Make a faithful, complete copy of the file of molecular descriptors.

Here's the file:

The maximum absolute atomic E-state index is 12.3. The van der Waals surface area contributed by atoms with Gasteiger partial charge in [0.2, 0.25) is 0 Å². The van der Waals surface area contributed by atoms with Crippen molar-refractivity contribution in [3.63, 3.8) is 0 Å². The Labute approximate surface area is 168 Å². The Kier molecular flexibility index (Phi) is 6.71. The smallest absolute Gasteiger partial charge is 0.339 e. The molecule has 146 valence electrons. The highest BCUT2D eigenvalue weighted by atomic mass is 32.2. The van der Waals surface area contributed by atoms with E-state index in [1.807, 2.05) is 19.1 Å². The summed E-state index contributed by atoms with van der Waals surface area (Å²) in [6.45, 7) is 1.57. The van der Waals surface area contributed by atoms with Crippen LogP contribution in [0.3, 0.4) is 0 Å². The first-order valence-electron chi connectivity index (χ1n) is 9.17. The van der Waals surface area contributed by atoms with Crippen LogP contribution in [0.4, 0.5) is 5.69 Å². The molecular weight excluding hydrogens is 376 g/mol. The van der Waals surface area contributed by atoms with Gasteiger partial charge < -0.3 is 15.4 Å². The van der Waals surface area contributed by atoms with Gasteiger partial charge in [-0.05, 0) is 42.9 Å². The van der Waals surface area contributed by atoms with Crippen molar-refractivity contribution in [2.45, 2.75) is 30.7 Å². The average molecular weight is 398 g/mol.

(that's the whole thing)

The maximum absolute atomic E-state index is 12.3. The van der Waals surface area contributed by atoms with Gasteiger partial charge in [0.2, 0.25) is 0 Å². The van der Waals surface area contributed by atoms with Crippen molar-refractivity contribution in [3.63, 3.8) is 0 Å². The Labute approximate surface area is 168 Å². The Kier molecular flexibility index (Phi) is 6.71. The smallest absolute Gasteiger partial charge is 0.339 e. The molecule has 146 valence electrons. The highest BCUT2D eigenvalue weighted by atomic mass is 32.2. The van der Waals surface area contributed by atoms with E-state index in [1.807, 2.05) is 19.1 Å². The summed E-state index contributed by atoms with van der Waals surface area (Å²) in [6.45, 7) is 1.57. The van der Waals surface area contributed by atoms with Crippen LogP contribution in [0.3, 0.4) is 0 Å². The first-order valence-electron chi connectivity index (χ1n) is 9.17. The van der Waals surface area contributed by atoms with Crippen LogP contribution in [0.4, 0.5) is 5.69 Å². The molecular weight excluding hydrogens is 376 g/mol. The van der Waals surface area contributed by atoms with Gasteiger partial charge < -0.3 is 15.4 Å². The van der Waals surface area contributed by atoms with Gasteiger partial charge in [-0.05, 0) is 42.9 Å². The van der Waals surface area contributed by atoms with Crippen molar-refractivity contribution in [2.45, 2.75) is 30.7 Å². The average molecular weight is 398 g/mol.